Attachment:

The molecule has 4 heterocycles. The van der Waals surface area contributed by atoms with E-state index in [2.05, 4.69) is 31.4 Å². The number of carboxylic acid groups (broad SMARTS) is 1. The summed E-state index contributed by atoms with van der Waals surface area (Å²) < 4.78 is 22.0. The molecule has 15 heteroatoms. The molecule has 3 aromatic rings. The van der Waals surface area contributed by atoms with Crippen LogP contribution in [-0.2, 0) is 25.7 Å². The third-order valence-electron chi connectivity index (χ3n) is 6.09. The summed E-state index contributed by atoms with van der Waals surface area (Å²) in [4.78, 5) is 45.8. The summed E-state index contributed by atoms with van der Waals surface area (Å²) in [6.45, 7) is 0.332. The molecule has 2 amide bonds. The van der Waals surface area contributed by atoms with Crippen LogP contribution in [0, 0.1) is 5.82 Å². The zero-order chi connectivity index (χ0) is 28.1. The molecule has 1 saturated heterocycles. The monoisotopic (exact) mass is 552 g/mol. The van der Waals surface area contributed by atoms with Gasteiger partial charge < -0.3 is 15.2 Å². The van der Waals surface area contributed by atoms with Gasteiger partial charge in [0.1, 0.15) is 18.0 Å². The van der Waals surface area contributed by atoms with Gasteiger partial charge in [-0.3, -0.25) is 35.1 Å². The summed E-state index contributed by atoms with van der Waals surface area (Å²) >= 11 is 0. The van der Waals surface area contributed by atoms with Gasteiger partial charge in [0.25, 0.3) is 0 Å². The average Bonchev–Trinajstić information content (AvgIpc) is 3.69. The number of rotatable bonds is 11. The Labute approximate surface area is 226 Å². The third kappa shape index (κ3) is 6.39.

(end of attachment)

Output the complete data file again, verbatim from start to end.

The molecule has 4 heterocycles. The van der Waals surface area contributed by atoms with E-state index in [2.05, 4.69) is 31.4 Å². The number of carboxylic acid groups (broad SMARTS) is 1. The summed E-state index contributed by atoms with van der Waals surface area (Å²) < 4.78 is 22.0. The molecule has 15 heteroatoms. The molecule has 3 aromatic rings. The van der Waals surface area contributed by atoms with Crippen LogP contribution in [-0.2, 0) is 25.7 Å². The third-order valence-electron chi connectivity index (χ3n) is 6.09. The summed E-state index contributed by atoms with van der Waals surface area (Å²) in [4.78, 5) is 45.8. The summed E-state index contributed by atoms with van der Waals surface area (Å²) in [6.45, 7) is 0.332. The molecule has 2 amide bonds. The van der Waals surface area contributed by atoms with Crippen LogP contribution in [0, 0.1) is 5.82 Å². The zero-order chi connectivity index (χ0) is 28.1. The molecule has 1 saturated heterocycles. The monoisotopic (exact) mass is 552 g/mol. The van der Waals surface area contributed by atoms with Gasteiger partial charge < -0.3 is 15.2 Å². The van der Waals surface area contributed by atoms with Gasteiger partial charge in [0.1, 0.15) is 18.0 Å². The van der Waals surface area contributed by atoms with Gasteiger partial charge in [-0.3, -0.25) is 35.1 Å². The summed E-state index contributed by atoms with van der Waals surface area (Å²) >= 11 is 0. The van der Waals surface area contributed by atoms with Gasteiger partial charge in [0.25, 0.3) is 0 Å². The average Bonchev–Trinajstić information content (AvgIpc) is 3.69. The number of rotatable bonds is 11. The Labute approximate surface area is 226 Å². The third kappa shape index (κ3) is 6.39.